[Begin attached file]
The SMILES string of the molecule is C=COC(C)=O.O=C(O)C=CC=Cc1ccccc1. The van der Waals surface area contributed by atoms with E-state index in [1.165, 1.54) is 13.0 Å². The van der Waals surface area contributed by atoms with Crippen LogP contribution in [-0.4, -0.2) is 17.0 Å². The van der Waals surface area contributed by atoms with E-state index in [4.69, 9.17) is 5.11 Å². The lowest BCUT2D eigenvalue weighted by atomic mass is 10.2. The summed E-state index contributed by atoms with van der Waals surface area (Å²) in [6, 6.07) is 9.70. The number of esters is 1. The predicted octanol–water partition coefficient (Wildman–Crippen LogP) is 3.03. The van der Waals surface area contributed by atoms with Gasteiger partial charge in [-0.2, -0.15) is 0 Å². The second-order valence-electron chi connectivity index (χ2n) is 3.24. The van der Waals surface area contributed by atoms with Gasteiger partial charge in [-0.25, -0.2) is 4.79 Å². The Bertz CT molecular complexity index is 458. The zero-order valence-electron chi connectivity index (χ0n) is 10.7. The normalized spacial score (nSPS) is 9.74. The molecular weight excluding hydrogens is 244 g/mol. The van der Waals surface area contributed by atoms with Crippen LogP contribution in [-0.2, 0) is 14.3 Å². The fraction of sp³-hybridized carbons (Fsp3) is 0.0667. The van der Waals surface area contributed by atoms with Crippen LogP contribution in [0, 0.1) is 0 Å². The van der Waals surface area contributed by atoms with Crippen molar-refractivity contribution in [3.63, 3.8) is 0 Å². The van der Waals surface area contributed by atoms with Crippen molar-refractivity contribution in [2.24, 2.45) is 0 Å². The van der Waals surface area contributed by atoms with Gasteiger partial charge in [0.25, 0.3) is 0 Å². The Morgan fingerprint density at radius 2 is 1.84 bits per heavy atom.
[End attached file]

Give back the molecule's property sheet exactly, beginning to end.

The SMILES string of the molecule is C=COC(C)=O.O=C(O)C=CC=Cc1ccccc1. The van der Waals surface area contributed by atoms with E-state index in [1.165, 1.54) is 13.0 Å². The van der Waals surface area contributed by atoms with Crippen LogP contribution in [-0.4, -0.2) is 17.0 Å². The van der Waals surface area contributed by atoms with E-state index in [4.69, 9.17) is 5.11 Å². The lowest BCUT2D eigenvalue weighted by atomic mass is 10.2. The summed E-state index contributed by atoms with van der Waals surface area (Å²) in [6, 6.07) is 9.70. The number of esters is 1. The predicted octanol–water partition coefficient (Wildman–Crippen LogP) is 3.03. The van der Waals surface area contributed by atoms with Gasteiger partial charge in [-0.2, -0.15) is 0 Å². The second-order valence-electron chi connectivity index (χ2n) is 3.24. The van der Waals surface area contributed by atoms with Gasteiger partial charge in [-0.25, -0.2) is 4.79 Å². The Bertz CT molecular complexity index is 458. The zero-order valence-electron chi connectivity index (χ0n) is 10.7. The normalized spacial score (nSPS) is 9.74. The molecular weight excluding hydrogens is 244 g/mol. The van der Waals surface area contributed by atoms with Crippen LogP contribution in [-0.2, 0) is 14.3 Å². The fraction of sp³-hybridized carbons (Fsp3) is 0.0667. The van der Waals surface area contributed by atoms with Crippen LogP contribution in [0, 0.1) is 0 Å². The van der Waals surface area contributed by atoms with Crippen molar-refractivity contribution in [3.63, 3.8) is 0 Å². The van der Waals surface area contributed by atoms with Crippen molar-refractivity contribution in [2.24, 2.45) is 0 Å². The van der Waals surface area contributed by atoms with Gasteiger partial charge in [0.25, 0.3) is 0 Å². The Morgan fingerprint density at radius 2 is 1.84 bits per heavy atom.